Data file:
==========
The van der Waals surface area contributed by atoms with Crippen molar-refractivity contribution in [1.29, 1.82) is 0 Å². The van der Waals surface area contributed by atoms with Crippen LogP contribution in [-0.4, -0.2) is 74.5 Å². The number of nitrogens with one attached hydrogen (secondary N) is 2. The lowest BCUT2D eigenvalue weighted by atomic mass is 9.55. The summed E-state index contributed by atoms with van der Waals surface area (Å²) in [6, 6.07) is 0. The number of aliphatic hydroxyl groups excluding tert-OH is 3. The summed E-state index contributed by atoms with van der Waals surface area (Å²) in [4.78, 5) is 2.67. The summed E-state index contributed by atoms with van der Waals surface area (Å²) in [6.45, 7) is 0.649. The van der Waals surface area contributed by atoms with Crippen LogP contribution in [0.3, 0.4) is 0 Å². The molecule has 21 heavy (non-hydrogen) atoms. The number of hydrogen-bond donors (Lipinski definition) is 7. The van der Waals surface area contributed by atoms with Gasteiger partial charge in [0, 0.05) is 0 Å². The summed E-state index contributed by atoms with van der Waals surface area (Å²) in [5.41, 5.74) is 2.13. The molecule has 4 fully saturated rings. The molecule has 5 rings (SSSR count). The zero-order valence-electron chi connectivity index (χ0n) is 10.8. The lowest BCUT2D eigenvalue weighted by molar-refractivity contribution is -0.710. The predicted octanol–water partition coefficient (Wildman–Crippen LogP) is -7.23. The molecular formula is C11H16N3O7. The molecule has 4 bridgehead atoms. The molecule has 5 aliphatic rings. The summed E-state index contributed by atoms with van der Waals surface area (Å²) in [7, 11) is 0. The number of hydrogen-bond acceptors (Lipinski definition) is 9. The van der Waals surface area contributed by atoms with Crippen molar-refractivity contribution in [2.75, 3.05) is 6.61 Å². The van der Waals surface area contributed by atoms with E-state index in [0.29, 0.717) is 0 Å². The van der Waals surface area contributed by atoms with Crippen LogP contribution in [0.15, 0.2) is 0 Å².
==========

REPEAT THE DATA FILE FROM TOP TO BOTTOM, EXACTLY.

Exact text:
The van der Waals surface area contributed by atoms with Crippen molar-refractivity contribution in [1.29, 1.82) is 0 Å². The van der Waals surface area contributed by atoms with Crippen LogP contribution in [-0.4, -0.2) is 74.5 Å². The number of nitrogens with one attached hydrogen (secondary N) is 2. The lowest BCUT2D eigenvalue weighted by atomic mass is 9.55. The summed E-state index contributed by atoms with van der Waals surface area (Å²) in [6, 6.07) is 0. The number of aliphatic hydroxyl groups excluding tert-OH is 3. The summed E-state index contributed by atoms with van der Waals surface area (Å²) in [4.78, 5) is 2.67. The summed E-state index contributed by atoms with van der Waals surface area (Å²) in [6.45, 7) is 0.649. The van der Waals surface area contributed by atoms with Crippen LogP contribution in [0.3, 0.4) is 0 Å². The molecule has 21 heavy (non-hydrogen) atoms. The number of hydrogen-bond donors (Lipinski definition) is 7. The van der Waals surface area contributed by atoms with Gasteiger partial charge in [0, 0.05) is 0 Å². The summed E-state index contributed by atoms with van der Waals surface area (Å²) in [5.41, 5.74) is 2.13. The molecule has 4 fully saturated rings. The molecule has 5 rings (SSSR count). The zero-order valence-electron chi connectivity index (χ0n) is 10.8. The lowest BCUT2D eigenvalue weighted by molar-refractivity contribution is -0.710. The predicted octanol–water partition coefficient (Wildman–Crippen LogP) is -7.23. The molecular formula is C11H16N3O7. The molecule has 4 bridgehead atoms. The molecule has 5 aliphatic rings. The summed E-state index contributed by atoms with van der Waals surface area (Å²) in [7, 11) is 0. The number of hydrogen-bond acceptors (Lipinski definition) is 9. The van der Waals surface area contributed by atoms with Crippen molar-refractivity contribution in [2.75, 3.05) is 6.61 Å². The van der Waals surface area contributed by atoms with E-state index in [0.29, 0.717) is 0 Å². The van der Waals surface area contributed by atoms with Crippen LogP contribution in [0.15, 0.2) is 0 Å².